Ah, yes, tolerance. According to the OED (Oxford English Dictionary) tolerance is “the ability to accept things one does not like or disagrees with.” According to the Simon Wiesenthal Center tolerance means that Palestinians should simply accept the desecration of a Muslim cemetery in Jerusalem and allow the Center to build a branch of their—wait for it—Museum of Tolerance over the centuries-old graveyard.
The cemetery is Ma’man Allah, a graveyard for Palestinian dead for hundreds of years, fell into disrepair in 1948 when hundreds of thousands of Palestinians fled during the Israeli War of Independence. The museum, called the Center for Human Dignity-Museum of Tolerance Jerusalem, was given the land by the City of Jerusalem in 2002.
The irony of this is palpable. A museum called the Center for Human Dignity built over a desecrated graveyard? Can it be that our fetishistic passion for the Shoah/Holocaust has so corrupted our sense of morality that we can build such a thing without shame? Can it be that as we fight to preserve the dignity of Jewish graves, we can trample on the dignity of Palestinian graves? Is there anything left of the Jewish soul, or have we sold it to the devil of jingoism and tribalism?
Imagine a Muslim peace group trying to build a center for peace over a Jewish graveyard. Even if they promised to move the bodies and rebury them (something the Center for Human Dignity plans to do), the Jewish world would be up in arms. But when we do it to Muslims we expect them to simply tolerate it.
Not everyone is silent, however. Rabbi David Schmidl of Atra Kadisha, an organization devoted to the defense of Jewish graves, has spoken out against the project, as have several other Jewish activists both secular and religious. But the Israeli courts have sided with the Center, and, to the best of my knowledge, the Jewish world is largely silent on this issue.
I do not dispute that Ma’man Allah is in Israel. I do not dispute Israel’s right to exist. Indeed it may even be legal for the city of Jerusalem to give graveyards of any religious group over to contractors to build whatever they please. I do not know Israeli law, and I do not pretend to dispute it. All I am saying is that any Jew worth the name should be appalled at Jewish desecration of another people’s cemetery. And that is what really frightens me. We are no longer Jews.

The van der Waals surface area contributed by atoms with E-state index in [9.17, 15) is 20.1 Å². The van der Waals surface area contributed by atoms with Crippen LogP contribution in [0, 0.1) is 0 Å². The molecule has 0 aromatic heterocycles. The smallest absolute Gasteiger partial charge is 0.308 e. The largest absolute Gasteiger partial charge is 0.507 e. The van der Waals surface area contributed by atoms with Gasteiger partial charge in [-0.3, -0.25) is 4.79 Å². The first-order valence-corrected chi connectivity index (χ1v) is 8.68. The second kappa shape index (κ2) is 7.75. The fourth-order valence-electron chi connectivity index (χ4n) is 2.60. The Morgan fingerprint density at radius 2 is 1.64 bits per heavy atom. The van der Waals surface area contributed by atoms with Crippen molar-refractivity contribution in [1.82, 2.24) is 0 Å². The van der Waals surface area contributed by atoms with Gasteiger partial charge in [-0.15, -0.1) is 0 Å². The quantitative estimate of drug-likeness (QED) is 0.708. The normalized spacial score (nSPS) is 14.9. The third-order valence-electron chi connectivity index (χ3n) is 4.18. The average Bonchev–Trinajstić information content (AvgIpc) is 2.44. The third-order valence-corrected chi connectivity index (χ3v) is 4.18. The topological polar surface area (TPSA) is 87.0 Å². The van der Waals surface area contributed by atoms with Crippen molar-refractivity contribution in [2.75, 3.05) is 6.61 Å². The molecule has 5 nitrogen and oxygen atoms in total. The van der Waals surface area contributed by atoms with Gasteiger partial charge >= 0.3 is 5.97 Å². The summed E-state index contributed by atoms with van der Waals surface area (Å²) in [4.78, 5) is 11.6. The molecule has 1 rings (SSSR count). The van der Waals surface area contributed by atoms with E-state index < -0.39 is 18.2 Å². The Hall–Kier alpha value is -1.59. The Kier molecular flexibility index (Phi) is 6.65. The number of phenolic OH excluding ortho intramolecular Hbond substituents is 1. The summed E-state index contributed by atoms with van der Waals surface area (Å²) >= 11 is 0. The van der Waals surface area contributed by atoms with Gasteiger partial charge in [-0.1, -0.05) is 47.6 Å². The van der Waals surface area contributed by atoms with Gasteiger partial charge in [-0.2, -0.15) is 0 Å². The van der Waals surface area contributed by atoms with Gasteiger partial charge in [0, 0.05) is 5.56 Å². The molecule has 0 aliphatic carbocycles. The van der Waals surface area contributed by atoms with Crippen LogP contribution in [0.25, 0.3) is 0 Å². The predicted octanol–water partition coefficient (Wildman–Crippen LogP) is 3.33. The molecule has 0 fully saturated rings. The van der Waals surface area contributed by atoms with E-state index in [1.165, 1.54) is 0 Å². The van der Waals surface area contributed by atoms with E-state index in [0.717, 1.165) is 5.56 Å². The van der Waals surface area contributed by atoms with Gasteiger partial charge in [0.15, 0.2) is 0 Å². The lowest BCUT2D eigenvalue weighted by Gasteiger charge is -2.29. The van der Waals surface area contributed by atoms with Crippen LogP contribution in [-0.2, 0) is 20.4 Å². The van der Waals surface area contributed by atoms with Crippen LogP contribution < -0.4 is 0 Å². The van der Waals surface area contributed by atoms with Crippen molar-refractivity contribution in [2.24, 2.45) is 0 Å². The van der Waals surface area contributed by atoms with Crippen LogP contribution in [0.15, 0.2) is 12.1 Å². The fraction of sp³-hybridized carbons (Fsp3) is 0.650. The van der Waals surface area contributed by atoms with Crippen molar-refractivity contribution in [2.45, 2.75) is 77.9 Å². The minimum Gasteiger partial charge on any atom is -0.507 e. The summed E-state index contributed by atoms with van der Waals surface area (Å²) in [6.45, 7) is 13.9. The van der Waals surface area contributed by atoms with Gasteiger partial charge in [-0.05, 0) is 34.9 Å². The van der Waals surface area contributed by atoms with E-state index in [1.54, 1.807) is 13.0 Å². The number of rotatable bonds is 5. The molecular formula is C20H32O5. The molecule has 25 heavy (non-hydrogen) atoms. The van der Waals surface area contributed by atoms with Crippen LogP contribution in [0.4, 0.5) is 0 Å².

I grew up believing that Jews were called to serve justice and compassion; that our God was the power that liberates humanity from slavery, injustice, cruelty, and war; that any interpretation of Torah that did not promote justice and compassion was a false interpretation; and that the State of Israel was to be the place where the highest Jewish ideals could be forged into living principles.
This was the Judaism that spoke to me, that called me to the rabbinate; that sustained me and nourished me, and made me proud to be a Jew. Is this Judaism dead? Has it been sacrificed to the false god of tribalism? Have we Jews reverted to a vicious tribalism that excuses immorality in the name of god and the state this god supposedly sanctions?
I know that some of you will come to the defense of the Simon Wiesenthal Center; and some will talk about Muslim desecration of Jewish cemeteries as if that made Jewish desecration of Muslim cemeteries OK. I understand this. It just saddens me that we allow ourselves to be defined by the lowest moral denominator when we used to be the people of the highest. If you cannot feel shame; at least feel the irony. As for me, I feel both.
Friday, February 12, 2010
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Museum of Tolerance? If built, I hope it doesn't resemble anything like the one on South Park.
Who will be the first to stop desecration of the mind, body, spirit of our fellow travelers on this path of human experience? When will we stop trying to crush the breath out of each other? How many examples of compassion do there need to be, before individuals view these examples as models for a better way to behave? We get stuck in our stories and the present never seems to change.
Thank You, Rami
Thank you for telling me
Thank you for your voice
Thank you for speaking up and out
This morning, as i let parents & students into shul with a happy greeting . . . I listened to some who were not so thrilled to be part of our family - for reasons, similar to these . . .
But then, there's you - and others like you - who let me know I still fit - still belong . . there's still hope . . . we can try.
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